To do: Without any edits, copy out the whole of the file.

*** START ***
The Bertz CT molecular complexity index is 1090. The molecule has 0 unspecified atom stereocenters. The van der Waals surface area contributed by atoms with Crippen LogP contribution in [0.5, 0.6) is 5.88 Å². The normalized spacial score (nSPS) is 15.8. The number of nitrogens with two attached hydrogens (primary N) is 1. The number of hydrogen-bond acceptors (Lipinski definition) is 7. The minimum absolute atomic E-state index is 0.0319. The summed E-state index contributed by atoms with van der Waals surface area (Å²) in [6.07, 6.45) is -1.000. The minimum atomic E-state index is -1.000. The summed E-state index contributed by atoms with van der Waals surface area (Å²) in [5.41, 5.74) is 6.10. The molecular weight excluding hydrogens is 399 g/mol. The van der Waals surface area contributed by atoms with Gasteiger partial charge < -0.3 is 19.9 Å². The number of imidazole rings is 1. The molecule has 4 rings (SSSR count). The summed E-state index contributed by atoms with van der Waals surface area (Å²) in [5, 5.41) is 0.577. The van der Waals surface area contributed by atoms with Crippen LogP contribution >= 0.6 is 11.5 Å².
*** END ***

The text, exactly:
The Bertz CT molecular complexity index is 1090. The molecule has 0 unspecified atom stereocenters. The van der Waals surface area contributed by atoms with Crippen LogP contribution in [0.5, 0.6) is 5.88 Å². The normalized spacial score (nSPS) is 15.8. The number of nitrogens with two attached hydrogens (primary N) is 1. The number of hydrogen-bond acceptors (Lipinski definition) is 7. The minimum absolute atomic E-state index is 0.0319. The summed E-state index contributed by atoms with van der Waals surface area (Å²) in [6.07, 6.45) is -1.000. The minimum atomic E-state index is -1.000. The summed E-state index contributed by atoms with van der Waals surface area (Å²) in [5.41, 5.74) is 6.10. The molecular weight excluding hydrogens is 399 g/mol. The van der Waals surface area contributed by atoms with Gasteiger partial charge < -0.3 is 19.9 Å². The number of imidazole rings is 1. The molecule has 4 rings (SSSR count). The summed E-state index contributed by atoms with van der Waals surface area (Å²) in [5, 5.41) is 0.577. The van der Waals surface area contributed by atoms with Crippen LogP contribution >= 0.6 is 11.5 Å².